as medical problems (Chiesa & Serretti, 2009b; Hoffman,
Sawyer, Witt, & Oh, 2010).
Mindfulness has
been described as
“paying attention
in a particular
way: on purpose,
in the present
moment, and
non-judgmentally”
12
NeuroLeadershipJOURNA L ISS UE FOUR RESEARCH
© NeuroLeadership Institute 2012 For Permissions, email support@neuroleadership.org
To conclude, “time-in” is characterized by a very particular
type of conscious, focused attention on the inner life of
the self in the here and now. Time-in focuses attention on
one’s intentions and highlights awareness of awareness
itself
the two fundamental elements of being mindful
(Siegel, 2007). Time-in develops the capacity to be present
with experience. Presence, in turn, has been found to be
associated with improvements in a number of processes
including the levels of the enzyme telomerase, which
maintains the telomere caps at the ends of chromosomes
within the nucleus of our cells (see Parker, Nelson, Epel,
& Siegel, in press). Time-in focuses on acceptance of
process rather than content (Perez-de-Albeniz & Holmes,
2000), and can be generally seen to be related to a range
of benefits if practiced on a regular basis: in addition to
being a wakeful hypometabolic physiological state, it
has physiological (e.g. balance of parasympathetic and
sympathetic function, health), cognitive (e.g. attention,
flexible perspective), emotional (e.g. self-control, stress
management), and social (e.g. compassion and empathy)
benefits. Regular time-in can therefore be counted among
the seven vital activities on the Mental Health Platter.
5. Connecting time – The healing power
of relationships
“Pleasant words are a honeycomb, sweet to the
soul and healing to the bones”;
Solomon, 1000 B.C., Proverbs 16:24
According to Matthew Lieberman, one of the founders of
social cognitive neuroscience, our “evolutionary wiring
predisposes us to be social,” actually causing a sense
of physical pain if we are socially rejected (Eisenberger,
Lieberman, & Williams, 2003; Eisenberger & Lieberman,
2004). As such one could argue that social connection
is a basic human need, very much like water, food and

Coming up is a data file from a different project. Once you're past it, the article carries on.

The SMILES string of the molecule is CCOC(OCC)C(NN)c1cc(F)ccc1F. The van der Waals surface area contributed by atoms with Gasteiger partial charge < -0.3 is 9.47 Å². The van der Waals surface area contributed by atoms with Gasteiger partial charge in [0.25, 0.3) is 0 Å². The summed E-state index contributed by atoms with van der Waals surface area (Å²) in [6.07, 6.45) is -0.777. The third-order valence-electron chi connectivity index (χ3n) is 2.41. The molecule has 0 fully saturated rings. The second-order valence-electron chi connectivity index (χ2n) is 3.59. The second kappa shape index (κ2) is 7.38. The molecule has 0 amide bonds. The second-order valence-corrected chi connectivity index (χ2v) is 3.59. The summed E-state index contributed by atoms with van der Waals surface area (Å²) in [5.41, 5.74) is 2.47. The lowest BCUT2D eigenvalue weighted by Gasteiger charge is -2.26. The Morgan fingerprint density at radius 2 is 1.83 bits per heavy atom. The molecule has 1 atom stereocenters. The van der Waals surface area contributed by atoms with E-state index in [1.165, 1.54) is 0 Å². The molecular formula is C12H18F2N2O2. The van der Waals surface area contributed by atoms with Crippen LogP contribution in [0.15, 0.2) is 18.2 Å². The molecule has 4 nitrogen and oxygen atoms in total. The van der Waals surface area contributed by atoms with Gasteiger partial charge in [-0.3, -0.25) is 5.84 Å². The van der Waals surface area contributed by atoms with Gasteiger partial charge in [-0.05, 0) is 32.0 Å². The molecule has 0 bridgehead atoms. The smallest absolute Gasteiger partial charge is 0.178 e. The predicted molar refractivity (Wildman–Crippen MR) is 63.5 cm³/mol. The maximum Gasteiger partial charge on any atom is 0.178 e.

shelter. Social support is a well-documented antecedent of
wellbeing. A landmark study of Berkman and Syme (1979)
found that the status and extent of social relationships
predicts mortality over a 9-year follow-up after controlling
for socio-demographic, physical health and health behavior
variables. Based on these epidemiological findings,
researchers have proposed specific relationships between
interpersonal functioning, biological processes, and disease
(Pettit, Grover, & Lewinsohn, 2007).
Cohen, Gottlieb and Underwood (2000) propose two
processes through which social relationships affect health.
One process involves the provision or exchange of emotional,
informational, or instrumental resources in response
to the perceptions that others are in need of aid. The other
process focuses on the health benefits that accrue from
participation in one or more distinct social groups. Others
can influence cognitions, emotions, behaviors and biological
responses in manners beneficial to health and well-being
through interactions that are not explicitly intended to
exchange help or support, for example to increased self-
esteem, personal control, and conformity to behavioral
norms that have implications for our health (Cohen, Gottlieb,
& Underwood, 2000).
A review of 81 studies revealed that social support
is reliably related to beneficial effects on aspects of
the cardiovascular, endocrine, and immune systems
(Uchino, Holt-Lunstad, Uno, Betancourt, & Garvey, 1999).
Social support has been associated with positive effects
on various diseases, such as cardiovascular reactivity
and blood pressure (Spitzer, Llabre, Ironson, Gellman, &
Schneiderman, 1992; Uchino, Holt-Lunstad, Uno, Betancourt,
& Garvey, 1999; Gallo, Smith, & Kircher, 2000; Steptoe, 2000;
Evans and Steptoe, 2001; Uno, Uchino, & Smith, 2002) and
depression (Hays, Steffens, Flint, Bosworth, & George, 2001;
Sayal
et al.
, 2002). Reviews of the social support literature
(e.g. Berkman, 1984; Cohen & Wills, 1985; House, Landis, &
Umberson, 1988) conclude that social integration and
perceived emotional support are directly and positively
related to physical and mental health, including lower
mortality (Thoits, 1995). The most powerful measure of
social support is whether a person has an intimate, confiding
relationship or not, typically with a spouse or a lover; friends
or relatives function similarly but less powerfully (Cohen &
Wills, 1985).
…social support is
reliably related to
beneficial effects
on aspects of the
cardiovascular,
endocrine, and
immune systems…
Given that stress is an important cause of sleep problems
and cognitive impairment, the buffering effect of social
support on stress is pertinent to our discussion of the
Healthy Mind Platter. Impaired social functioning may
represent a form of stress (Cohen, 2004) that impacts
physical health indirectly via emotional experiences
(Kiecolt-Glaser, McGuire, Robles, & Glaser, 2002) and
directly through physiological pathways. Social support
is one of the pillars of the job-demand-support model